The Battle Over Birth

  • Share
  • Read Later

NATAL MANUEVERS: Group care at France's largest maternity center

(5 of 5)

American actress Gwyneth Paltrow, 30, was rumored to be considering the Portland for the birth of her first child with British rocker Chris Martin. British newspapers have been obsessively tracking Paltrow's choices — a prenatal yoga regime, birthing pools reportedly installed in her homes in London and the U.S. In the end, she is said to have opted for London's other celebrity hospital, St. John and St. Elizabeth, where model Kate Moss had her baby.

These private clinics are a far cry from the busy wards of Britain's public hospitals, but they come at a price. For a regular vaginal delivery at the Portland, patients can expect a bill for $4,340 for the birth and the first night, $1,712 per night thereafter. The Portland offers package deals for non-medical C-sections: $7,973 for the first night and the operation, $2,114 for subsequent nights, including medication. Most C-section patients stay five days, at a total cost of $14,315.

At 8 a.m. this Friday, 34-year-old freelance consultant Betsy Ludwig is scheduled to have her baby at the Portland by maternal-choice C-section. As she's an American expatriate, the cost will be covered by her insurance, but that's not the the reason why she chose the Portland. Instead, she wanted maternal choice there because she considers it the lowest-risk way to give birth. "Pretty much every woman I know who is my age or above has had to have an emergency C-section," says Ludwig. "Why go through all of that if you don't have to?"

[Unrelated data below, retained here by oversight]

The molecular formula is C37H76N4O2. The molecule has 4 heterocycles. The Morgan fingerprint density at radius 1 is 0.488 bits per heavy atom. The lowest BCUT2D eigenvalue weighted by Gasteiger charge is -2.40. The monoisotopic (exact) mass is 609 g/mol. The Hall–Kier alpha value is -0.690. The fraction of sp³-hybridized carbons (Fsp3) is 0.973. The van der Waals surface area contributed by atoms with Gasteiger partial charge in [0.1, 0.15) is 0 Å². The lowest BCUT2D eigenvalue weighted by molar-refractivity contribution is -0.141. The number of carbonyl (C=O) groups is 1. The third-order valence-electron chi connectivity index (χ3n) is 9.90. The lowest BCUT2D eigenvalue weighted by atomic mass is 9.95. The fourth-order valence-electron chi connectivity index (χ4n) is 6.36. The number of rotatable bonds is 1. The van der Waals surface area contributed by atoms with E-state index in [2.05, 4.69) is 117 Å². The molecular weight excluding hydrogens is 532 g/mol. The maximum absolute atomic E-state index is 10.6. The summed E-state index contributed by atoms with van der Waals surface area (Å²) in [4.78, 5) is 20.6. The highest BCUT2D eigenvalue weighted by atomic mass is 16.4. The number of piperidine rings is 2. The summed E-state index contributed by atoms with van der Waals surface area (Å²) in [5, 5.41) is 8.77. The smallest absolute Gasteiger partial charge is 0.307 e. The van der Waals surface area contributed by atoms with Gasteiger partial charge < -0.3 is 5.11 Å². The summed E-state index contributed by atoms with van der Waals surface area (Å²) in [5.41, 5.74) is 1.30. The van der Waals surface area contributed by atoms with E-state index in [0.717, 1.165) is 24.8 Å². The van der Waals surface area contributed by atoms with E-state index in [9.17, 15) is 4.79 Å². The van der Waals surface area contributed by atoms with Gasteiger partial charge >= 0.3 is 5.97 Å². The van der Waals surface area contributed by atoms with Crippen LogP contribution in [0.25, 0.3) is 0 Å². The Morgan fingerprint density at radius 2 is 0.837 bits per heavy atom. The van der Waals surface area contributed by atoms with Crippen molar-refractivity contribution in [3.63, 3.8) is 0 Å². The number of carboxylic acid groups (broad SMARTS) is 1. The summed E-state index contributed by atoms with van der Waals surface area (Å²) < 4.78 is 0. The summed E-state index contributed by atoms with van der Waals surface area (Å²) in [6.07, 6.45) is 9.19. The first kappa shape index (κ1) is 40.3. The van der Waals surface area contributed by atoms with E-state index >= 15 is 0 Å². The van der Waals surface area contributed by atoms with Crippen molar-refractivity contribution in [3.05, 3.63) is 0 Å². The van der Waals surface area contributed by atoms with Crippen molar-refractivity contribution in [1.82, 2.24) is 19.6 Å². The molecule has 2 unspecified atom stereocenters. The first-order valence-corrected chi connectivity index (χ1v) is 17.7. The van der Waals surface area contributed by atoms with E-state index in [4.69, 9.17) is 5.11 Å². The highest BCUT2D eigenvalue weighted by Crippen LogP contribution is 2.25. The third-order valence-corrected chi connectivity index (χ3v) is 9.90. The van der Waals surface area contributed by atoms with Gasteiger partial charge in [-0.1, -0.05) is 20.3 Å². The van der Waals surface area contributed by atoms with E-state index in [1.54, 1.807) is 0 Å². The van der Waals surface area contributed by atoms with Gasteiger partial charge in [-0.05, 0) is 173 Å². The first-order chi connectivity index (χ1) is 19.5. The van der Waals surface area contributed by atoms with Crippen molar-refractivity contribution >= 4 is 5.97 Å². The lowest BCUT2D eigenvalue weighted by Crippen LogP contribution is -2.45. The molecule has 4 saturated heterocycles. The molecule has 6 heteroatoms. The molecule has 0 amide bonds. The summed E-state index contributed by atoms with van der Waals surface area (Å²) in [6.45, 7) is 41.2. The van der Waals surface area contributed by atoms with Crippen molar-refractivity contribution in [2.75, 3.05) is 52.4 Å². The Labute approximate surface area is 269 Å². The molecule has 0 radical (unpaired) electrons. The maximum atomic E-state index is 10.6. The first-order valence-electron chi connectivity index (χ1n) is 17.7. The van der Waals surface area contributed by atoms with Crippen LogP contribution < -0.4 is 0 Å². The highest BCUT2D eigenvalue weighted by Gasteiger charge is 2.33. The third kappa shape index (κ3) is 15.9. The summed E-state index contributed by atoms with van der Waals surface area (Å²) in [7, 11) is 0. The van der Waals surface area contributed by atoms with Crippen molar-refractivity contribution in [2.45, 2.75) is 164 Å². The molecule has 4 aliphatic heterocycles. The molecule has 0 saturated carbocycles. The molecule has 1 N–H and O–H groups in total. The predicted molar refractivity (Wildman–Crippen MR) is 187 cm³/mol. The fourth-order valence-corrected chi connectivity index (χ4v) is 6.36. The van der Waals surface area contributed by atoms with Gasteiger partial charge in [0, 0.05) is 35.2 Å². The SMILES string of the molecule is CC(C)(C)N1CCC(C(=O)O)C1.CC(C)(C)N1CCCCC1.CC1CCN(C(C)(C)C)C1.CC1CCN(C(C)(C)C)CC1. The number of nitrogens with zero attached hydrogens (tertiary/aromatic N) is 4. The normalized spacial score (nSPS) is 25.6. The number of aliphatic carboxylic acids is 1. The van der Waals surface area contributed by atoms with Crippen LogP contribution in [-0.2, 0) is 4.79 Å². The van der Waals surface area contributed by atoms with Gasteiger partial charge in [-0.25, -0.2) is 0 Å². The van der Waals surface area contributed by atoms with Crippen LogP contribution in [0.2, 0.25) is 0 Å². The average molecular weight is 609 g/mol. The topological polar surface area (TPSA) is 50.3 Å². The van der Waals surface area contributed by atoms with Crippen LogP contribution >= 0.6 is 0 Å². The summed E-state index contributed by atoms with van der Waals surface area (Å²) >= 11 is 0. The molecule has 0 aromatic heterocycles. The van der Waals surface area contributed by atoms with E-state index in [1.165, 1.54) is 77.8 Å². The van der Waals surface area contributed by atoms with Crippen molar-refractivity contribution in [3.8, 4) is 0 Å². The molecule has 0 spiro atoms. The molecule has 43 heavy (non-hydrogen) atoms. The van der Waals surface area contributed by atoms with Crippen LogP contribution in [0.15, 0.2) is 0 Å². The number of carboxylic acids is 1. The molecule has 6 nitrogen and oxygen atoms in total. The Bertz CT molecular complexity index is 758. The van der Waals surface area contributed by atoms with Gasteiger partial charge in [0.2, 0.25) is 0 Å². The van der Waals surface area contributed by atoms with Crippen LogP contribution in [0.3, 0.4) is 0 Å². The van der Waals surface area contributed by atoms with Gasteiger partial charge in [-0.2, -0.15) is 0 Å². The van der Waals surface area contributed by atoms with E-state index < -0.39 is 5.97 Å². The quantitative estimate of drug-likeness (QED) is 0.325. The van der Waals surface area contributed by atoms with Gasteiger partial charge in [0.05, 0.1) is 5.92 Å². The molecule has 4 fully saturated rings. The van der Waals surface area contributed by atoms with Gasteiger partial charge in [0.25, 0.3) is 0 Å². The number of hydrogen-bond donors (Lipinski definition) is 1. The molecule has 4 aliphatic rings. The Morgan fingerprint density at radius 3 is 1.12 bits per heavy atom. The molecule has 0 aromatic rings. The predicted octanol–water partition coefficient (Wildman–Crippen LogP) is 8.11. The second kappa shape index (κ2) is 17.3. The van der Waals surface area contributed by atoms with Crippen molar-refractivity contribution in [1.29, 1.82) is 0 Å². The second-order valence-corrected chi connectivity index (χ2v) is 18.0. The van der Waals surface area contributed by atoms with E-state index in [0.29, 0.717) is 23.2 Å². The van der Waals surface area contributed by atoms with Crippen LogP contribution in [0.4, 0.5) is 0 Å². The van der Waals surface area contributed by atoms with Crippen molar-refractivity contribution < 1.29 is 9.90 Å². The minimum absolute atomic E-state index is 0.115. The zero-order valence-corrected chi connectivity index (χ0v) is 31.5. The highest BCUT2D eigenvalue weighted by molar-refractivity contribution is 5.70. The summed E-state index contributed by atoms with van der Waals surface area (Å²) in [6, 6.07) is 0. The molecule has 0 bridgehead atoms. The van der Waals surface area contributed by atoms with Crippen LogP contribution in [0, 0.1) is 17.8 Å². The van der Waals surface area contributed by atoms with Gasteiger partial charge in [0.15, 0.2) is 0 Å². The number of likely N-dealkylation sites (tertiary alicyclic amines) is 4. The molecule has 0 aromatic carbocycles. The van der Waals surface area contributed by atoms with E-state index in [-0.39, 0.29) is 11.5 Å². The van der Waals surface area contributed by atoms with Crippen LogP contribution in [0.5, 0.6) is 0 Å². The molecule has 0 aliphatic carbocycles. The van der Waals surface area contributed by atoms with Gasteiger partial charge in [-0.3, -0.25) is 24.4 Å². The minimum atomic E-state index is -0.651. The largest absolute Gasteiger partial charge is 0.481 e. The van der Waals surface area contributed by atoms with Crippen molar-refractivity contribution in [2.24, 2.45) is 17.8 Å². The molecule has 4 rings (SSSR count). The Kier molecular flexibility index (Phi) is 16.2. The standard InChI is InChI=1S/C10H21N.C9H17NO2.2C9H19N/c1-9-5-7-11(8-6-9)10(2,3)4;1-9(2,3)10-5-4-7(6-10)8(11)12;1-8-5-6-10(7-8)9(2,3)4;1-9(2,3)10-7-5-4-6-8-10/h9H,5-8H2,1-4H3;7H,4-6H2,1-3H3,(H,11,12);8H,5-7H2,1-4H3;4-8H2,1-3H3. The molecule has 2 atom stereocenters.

In Germany, private insurance offers other options, too. Ruth Wishart, a 40-year-old Scottish woman who has lived in Berlin since 1999, started thinking about having a child two years ago. She decided she wanted to have a natural birth, so she opted for the Birth Center Klausenerplatz, which doesn't provide medical intervention. Since 1997, the number of such organic birth facilities in Germany has doubled, although only 2% of women actually give birth outside the hospital system. In the lead-up to the birth of Wishart's son, Ben — now three months old — she met with the center's midwives, who monitored Ben's position and his size. When her due date came and went, the midwives suggested that she drink first herbal tea, and later, a mixture of castor oil, vodka and orange juice. After just two slugs of that, she went into labor. In the center, she stayed in the birth tub for a couple of hours. Then she moved to the rope, and later the large birthing ball — both of which help the muscles relax. The pushing stage lasted an unusually and agonizingly long four hours, but soon after Ben emerged, she was sitting, sipping champagne. The midwives "absolutely knew what they were doing," she says. "They managed to get strength out of me that I did not know I had. In hospital they would probably have used forceps." The centers are proving so popular that soon they may be covered by the state-sponsored insurance scheme. That kind of progress suggests that European women are destined to win the battle for control of their births. But it certainly is a slow, painful delivery.
  1. 1
  2. 2
  3. 3
  4. 4
  5. 5
  6. Next Page